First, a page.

Slugline. Simple, elegant screenwriting.

Red Giant Color Suite, with Magic Bullet Looks 2.5 and Colorista II

  • Sony Alpha a7S Compact Interchangeable Lens Digital Camera
    Sony Alpha a7S Compact Interchangeable Lens Digital Camera
  • Panasonic LUMIX DMC-GH4KBODY 16.05MP Digital Single Lens Mirrorless Camera with 4K Cinematic Video (Body Only)
    Panasonic LUMIX DMC-GH4KBODY 16.05MP Digital Single Lens Mirrorless Camera with 4K Cinematic Video (Body Only)
  • TASCAM DR-100mkII 2-Channel Portable Digital Recorder
    TASCAM DR-100mkII 2-Channel Portable Digital Recorder
  • The DV Rebel's Guide: An All-Digital Approach to Making Killer Action Movies on the Cheap (Peachpit)
    The DV Rebel's Guide: An All-Digital Approach to Making Killer Action Movies on the Cheap (Peachpit)
    by Stu Maschwitz

Stripped-Down Blu-rays Selling Blu-ray Are Making Me Hate Blu-ray

I just rented Unknown from Netflix, on Blu-ray.

The first thing you see when you pop in the disk is a big, long, loud ad—for Blu-ray.

Hello. I own a Blu-ray player. I’m watching a Blu-ray. Why are you trying to sell me Blu-ray?


Oops. Can’t skip. “This feature is not available here.”

So let’s see. I’m a Blu-ray owner, and you’re trying to sell me on Blu-ray by demonstrating Blu-ray’s ability to force me to watch an ad.

Fast forward maybe? Success!

But wait, now I’m curious. Let’s watch this Blu-ray ad.

It talks about image and sound quality. Yep, those are important to me.

Now it’s going into a big section about special features. “Go deeper into the movie.” Yes, this is the main reason I love Blu-ray so much. Picture-in-picture commentaries. Behind-the-scenes stuff. Awesome.

OK, ad over. Now some trailers.

Wow, lots and lots of trailers. For movies, and TV shows, and games, and…

Skip. Oops, nope. Fast forward.

Fast forward fast forward fast forward.

Aha. The menu.

And here are the two options:

  • Play Movie
  • Languages

Let me get this straight. After forcing me to watch an ad touting the amazing special features of Blu-ray, a thing of which I am already clearly a fan having spent hundreds of dollars on a player, you present me with a movie featuring exactly one “special feature”:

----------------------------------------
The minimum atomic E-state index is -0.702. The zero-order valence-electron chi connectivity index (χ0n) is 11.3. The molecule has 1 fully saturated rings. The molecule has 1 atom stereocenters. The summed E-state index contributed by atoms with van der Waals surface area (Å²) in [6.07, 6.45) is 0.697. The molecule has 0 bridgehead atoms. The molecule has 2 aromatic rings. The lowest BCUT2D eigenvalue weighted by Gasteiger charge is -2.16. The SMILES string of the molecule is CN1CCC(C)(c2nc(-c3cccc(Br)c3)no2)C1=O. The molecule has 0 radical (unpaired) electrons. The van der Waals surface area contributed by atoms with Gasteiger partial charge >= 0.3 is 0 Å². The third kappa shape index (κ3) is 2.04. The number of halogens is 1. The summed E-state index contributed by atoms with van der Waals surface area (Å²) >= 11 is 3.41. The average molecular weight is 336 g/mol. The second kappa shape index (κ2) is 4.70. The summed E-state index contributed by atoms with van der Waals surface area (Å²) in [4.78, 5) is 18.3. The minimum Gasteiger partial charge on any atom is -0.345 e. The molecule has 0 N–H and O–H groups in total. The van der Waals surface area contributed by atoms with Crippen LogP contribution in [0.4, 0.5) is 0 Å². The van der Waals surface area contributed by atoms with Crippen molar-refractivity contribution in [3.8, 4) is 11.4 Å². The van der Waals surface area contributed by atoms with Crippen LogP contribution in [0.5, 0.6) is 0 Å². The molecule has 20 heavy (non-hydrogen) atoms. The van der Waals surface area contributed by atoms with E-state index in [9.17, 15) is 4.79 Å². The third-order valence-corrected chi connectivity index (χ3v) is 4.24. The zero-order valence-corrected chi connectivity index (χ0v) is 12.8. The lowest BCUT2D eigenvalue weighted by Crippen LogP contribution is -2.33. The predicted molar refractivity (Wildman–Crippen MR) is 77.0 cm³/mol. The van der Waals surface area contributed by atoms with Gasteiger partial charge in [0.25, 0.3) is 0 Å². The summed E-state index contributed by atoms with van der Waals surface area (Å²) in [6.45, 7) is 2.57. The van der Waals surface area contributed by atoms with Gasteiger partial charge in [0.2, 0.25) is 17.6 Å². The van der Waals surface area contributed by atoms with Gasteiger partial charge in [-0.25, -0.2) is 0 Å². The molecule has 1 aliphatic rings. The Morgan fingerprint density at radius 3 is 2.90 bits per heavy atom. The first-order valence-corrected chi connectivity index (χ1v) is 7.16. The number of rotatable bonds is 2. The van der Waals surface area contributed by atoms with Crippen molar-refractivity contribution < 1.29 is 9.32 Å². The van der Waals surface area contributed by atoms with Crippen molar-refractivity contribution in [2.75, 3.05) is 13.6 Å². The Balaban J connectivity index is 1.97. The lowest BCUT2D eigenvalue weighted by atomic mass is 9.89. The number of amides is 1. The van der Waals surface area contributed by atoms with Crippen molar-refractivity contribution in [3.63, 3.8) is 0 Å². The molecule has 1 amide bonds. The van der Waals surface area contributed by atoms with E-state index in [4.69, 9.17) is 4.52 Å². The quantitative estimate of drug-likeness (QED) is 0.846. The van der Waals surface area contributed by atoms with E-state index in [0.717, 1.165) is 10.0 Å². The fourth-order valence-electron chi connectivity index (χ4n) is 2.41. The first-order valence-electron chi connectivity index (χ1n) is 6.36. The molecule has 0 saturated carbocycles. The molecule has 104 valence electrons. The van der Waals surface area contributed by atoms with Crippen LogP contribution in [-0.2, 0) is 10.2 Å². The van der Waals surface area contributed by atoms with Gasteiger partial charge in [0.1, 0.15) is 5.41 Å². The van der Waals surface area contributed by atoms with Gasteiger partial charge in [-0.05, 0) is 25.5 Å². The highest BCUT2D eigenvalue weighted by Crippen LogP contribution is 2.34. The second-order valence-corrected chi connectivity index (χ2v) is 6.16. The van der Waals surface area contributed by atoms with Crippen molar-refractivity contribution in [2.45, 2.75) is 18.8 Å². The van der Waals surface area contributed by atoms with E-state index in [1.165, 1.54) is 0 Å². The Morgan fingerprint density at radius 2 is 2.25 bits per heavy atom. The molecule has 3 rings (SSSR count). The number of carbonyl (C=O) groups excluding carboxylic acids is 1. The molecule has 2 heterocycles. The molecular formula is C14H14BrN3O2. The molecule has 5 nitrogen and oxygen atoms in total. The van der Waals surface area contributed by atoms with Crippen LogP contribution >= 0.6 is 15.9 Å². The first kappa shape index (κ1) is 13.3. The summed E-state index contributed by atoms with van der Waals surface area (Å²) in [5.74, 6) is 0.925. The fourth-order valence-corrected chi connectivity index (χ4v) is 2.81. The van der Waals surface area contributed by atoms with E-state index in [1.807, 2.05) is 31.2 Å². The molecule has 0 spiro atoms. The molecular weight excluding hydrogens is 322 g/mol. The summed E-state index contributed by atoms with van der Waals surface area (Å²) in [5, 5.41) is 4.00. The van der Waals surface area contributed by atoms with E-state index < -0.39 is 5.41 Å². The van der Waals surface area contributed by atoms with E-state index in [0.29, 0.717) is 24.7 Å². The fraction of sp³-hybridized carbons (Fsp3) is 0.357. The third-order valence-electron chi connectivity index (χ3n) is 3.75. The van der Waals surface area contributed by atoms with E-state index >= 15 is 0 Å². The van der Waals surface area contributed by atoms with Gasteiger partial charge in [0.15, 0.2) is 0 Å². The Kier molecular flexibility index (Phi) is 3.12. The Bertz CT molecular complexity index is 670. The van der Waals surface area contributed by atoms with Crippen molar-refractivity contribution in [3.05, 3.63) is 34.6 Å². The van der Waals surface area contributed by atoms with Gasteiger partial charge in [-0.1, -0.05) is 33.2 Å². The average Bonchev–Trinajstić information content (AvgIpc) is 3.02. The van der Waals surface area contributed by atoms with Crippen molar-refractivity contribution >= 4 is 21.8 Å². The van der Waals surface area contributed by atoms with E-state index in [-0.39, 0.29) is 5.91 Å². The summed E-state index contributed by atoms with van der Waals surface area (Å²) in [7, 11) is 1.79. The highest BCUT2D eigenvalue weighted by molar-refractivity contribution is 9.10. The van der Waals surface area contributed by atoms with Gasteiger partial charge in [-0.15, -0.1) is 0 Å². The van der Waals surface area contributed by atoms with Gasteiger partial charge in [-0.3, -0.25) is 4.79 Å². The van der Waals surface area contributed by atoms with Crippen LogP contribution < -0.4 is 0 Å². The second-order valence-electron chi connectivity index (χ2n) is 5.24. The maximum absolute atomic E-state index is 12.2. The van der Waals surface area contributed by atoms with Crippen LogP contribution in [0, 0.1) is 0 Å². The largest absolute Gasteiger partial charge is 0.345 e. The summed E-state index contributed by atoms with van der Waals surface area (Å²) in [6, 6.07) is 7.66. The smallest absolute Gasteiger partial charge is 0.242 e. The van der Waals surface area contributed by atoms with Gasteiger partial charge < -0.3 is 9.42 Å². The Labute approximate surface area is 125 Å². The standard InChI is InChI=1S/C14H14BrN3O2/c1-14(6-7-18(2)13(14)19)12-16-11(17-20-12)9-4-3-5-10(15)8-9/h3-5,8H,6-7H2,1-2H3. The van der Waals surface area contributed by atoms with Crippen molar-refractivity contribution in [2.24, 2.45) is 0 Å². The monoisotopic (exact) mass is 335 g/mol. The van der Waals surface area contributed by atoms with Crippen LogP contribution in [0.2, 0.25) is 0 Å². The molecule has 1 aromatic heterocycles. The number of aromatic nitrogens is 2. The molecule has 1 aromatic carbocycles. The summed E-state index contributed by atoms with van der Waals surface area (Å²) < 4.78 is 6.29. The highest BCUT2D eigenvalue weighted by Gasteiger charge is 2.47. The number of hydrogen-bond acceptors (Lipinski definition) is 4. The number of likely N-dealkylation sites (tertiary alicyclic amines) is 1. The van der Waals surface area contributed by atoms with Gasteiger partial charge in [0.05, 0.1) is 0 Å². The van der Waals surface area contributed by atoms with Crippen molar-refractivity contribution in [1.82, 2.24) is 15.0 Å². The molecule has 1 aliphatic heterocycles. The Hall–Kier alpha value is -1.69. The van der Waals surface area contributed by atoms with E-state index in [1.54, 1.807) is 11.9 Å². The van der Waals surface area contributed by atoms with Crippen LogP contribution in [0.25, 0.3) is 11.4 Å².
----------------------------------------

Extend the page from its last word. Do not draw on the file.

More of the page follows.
One of the most prominently featured movies in that unskippable ad was Sherlock Holmes. I rented that too. It also featured a stripped-down menu with only two options and none of the special features advertised. Except, of course, for the unskippable ads.

I get it. These minimized disks are pressed specifically for the rental market. I’m supposed to buy the “real” Blu-ray to see the good stuff. I actually do buy tons of Blu-rays—usually after renting them and experiencing how great all the special features are (Universal, ironically a late adopter of Blu-ray having supported HDDVD, doesn’t do the bare-bones thing). Looking back at my Amazon buying habits, turns out I buy a lot fewer movies these days—with “these days” coresponding precicely to the advent of these stripped-down “rental only” disks.

I’m a filmmaker and movie fan with a 1080p projector, 100-inch screen, and surround sound. Everyone I know streams nearly all their movies, but I specifically seek out the quality and extra features of Blu-ray without a second thought to the expense. But my love affair with the format is being killed by these bare-bones disks.

Here’s a crazy idea. How about instead of forcing people to watch an ad that talks about how Blu-ray provides a great movie watching experience—and then providing a shitty movie watching experience—how about just providing a great movie watching experience?

Let the experience be the ad.

Or, like Seth Godin says, “the product is the marketing.”

After all, look at the enormous popularity of the easiest way to have a high-quality movie watching experience at home, without any ads, trailers, FBI warnings, or firmware updates.

Talk about a successful product.

Reader Comments (11)

…on the head!

My thoughts exactly.

Same setup (mines 108" LOL), same attitude, streaming as last resort because I'm a quality nut, etc.

What Stu said.

September 15, 2011 | Registered CommenterCarey Dissmore

Way to go Stu. I second the sentiment!

Do you remember the mid-90's TV commercial campaign (from GE, I believe) that showed us the home of the future? Any movie you wanted to watch would be instantly accessible to your home theatre?

Sitll waiting for that day, but I'm afraid Hollywood's marketing departments will get their grubby hands on that experience as well!

September 15, 2011 | Registered CommenterVictor De Anda

Our Netflix routine. Turn on the TV, turn down the sound, load the disk, press play,go to the kitchen, make a snack, pop popcorn, fix a drink, take a shower and put on jambes if necessary, then, and only then, return to the TV, turn up the audio and select either Engilsh or Spanish and play.

September 15, 2011 | Registered CommenterRick Gerard

Couldn't have said it better. Absolutely love the flowchart! Thanks for starting my day with smile, Stu!

September 16, 2011 | Registered CommenterKen Lowrie

Deaf ears my boy, deaf ears.

I wonder if anybody is still making the bonus features. I seldom buy any disks of any kind so I don't really know. Maybe someone should pirate the bonus features so we can bit torrent them. Not me, mind you, but "someone".

I hate BD because of the huge license fee if you want to press a bunch.

By the way, I think the director commentary on Hollywoodland, directed by Allen Coulter, was one of the best for filmmakers. He talked a lot about why he shot the way he did. Gave me some ideas that were new to me.

September 16, 2011 | Registered CommenterRob Shaver